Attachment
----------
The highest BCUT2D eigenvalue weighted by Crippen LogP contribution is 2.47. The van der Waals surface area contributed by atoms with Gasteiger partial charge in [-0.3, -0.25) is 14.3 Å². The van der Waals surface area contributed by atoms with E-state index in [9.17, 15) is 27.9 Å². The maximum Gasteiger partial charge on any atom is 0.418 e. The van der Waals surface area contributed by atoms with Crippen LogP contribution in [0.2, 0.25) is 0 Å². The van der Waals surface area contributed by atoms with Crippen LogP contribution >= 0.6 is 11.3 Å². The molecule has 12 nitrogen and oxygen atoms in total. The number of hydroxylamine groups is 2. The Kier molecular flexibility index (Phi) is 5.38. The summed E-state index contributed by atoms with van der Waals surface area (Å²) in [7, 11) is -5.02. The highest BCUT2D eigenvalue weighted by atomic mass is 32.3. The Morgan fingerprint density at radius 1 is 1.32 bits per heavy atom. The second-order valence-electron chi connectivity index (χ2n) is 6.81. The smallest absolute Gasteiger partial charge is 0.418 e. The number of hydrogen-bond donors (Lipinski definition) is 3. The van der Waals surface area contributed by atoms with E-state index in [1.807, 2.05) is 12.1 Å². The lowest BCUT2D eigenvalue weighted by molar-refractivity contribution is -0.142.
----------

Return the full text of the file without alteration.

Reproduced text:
The highest BCUT2D eigenvalue weighted by Crippen LogP contribution is 2.47. The van der Waals surface area contributed by atoms with Gasteiger partial charge in [-0.3, -0.25) is 14.3 Å². The van der Waals surface area contributed by atoms with E-state index in [9.17, 15) is 27.9 Å². The maximum Gasteiger partial charge on any atom is 0.418 e. The van der Waals surface area contributed by atoms with Crippen LogP contribution in [0.2, 0.25) is 0 Å². The van der Waals surface area contributed by atoms with Crippen LogP contribution >= 0.6 is 11.3 Å². The molecule has 12 nitrogen and oxygen atoms in total. The number of hydroxylamine groups is 2. The Kier molecular flexibility index (Phi) is 5.38. The summed E-state index contributed by atoms with van der Waals surface area (Å²) in [7, 11) is -5.02. The highest BCUT2D eigenvalue weighted by atomic mass is 32.3. The Morgan fingerprint density at radius 1 is 1.32 bits per heavy atom. The second-order valence-electron chi connectivity index (χ2n) is 6.81. The smallest absolute Gasteiger partial charge is 0.418 e. The number of hydrogen-bond donors (Lipinski definition) is 3. The van der Waals surface area contributed by atoms with E-state index in [1.807, 2.05) is 12.1 Å². The lowest BCUT2D eigenvalue weighted by molar-refractivity contribution is -0.142.